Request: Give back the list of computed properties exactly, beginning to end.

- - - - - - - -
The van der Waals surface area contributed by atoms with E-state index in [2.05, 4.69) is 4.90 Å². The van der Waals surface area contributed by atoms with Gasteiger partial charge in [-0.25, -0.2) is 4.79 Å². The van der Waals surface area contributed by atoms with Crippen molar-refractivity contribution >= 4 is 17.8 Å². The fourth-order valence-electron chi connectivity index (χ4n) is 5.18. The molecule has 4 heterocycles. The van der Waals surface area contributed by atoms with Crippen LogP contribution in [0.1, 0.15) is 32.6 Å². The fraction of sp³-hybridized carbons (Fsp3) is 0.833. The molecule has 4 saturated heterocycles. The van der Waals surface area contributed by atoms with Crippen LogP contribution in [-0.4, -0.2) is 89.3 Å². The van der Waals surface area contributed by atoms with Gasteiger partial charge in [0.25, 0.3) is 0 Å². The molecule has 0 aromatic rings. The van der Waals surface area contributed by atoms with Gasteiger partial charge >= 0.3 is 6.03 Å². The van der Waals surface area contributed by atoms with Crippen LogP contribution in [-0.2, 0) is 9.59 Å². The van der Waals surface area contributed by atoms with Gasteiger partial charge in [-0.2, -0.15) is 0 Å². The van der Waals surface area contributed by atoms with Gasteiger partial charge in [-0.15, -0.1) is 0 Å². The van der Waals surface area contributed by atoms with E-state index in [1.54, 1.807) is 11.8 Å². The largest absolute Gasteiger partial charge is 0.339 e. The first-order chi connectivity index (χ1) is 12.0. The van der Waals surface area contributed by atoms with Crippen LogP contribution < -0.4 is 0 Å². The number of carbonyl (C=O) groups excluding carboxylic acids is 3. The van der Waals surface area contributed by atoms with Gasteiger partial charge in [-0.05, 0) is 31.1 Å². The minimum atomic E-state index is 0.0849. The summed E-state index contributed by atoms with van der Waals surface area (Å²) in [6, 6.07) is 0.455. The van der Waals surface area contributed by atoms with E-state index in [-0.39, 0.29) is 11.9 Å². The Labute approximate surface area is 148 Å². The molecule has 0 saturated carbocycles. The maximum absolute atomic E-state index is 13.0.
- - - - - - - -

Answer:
The van der Waals surface area contributed by atoms with E-state index in [2.05, 4.69) is 4.90 Å². The van der Waals surface area contributed by atoms with Gasteiger partial charge in [-0.25, -0.2) is 4.79 Å². The van der Waals surface area contributed by atoms with Crippen molar-refractivity contribution >= 4 is 17.8 Å². The fourth-order valence-electron chi connectivity index (χ4n) is 5.18. The molecule has 4 heterocycles. The van der Waals surface area contributed by atoms with Crippen LogP contribution in [0.1, 0.15) is 32.6 Å². The fraction of sp³-hybridized carbons (Fsp3) is 0.833. The molecule has 4 saturated heterocycles. The van der Waals surface area contributed by atoms with Crippen LogP contribution in [-0.4, -0.2) is 89.3 Å². The van der Waals surface area contributed by atoms with Gasteiger partial charge in [0.25, 0.3) is 0 Å². The molecule has 0 aromatic rings. The van der Waals surface area contributed by atoms with Gasteiger partial charge >= 0.3 is 6.03 Å². The van der Waals surface area contributed by atoms with Crippen LogP contribution in [-0.2, 0) is 9.59 Å². The van der Waals surface area contributed by atoms with Gasteiger partial charge in [-0.2, -0.15) is 0 Å². The van der Waals surface area contributed by atoms with Gasteiger partial charge in [-0.15, -0.1) is 0 Å². The van der Waals surface area contributed by atoms with E-state index in [1.54, 1.807) is 11.8 Å². The largest absolute Gasteiger partial charge is 0.339 e. The first-order chi connectivity index (χ1) is 12.0. The van der Waals surface area contributed by atoms with Crippen LogP contribution < -0.4 is 0 Å². The number of carbonyl (C=O) groups excluding carboxylic acids is 3. The van der Waals surface area contributed by atoms with Gasteiger partial charge in [-0.05, 0) is 31.1 Å². The minimum atomic E-state index is 0.0849. The summed E-state index contributed by atoms with van der Waals surface area (Å²) in [6, 6.07) is 0.455. The van der Waals surface area contributed by atoms with E-state index in [-0.39, 0.29) is 11.9 Å². The Labute approximate surface area is 148 Å². The molecule has 0 saturated carbocycles. The maximum absolute atomic E-state index is 13.0.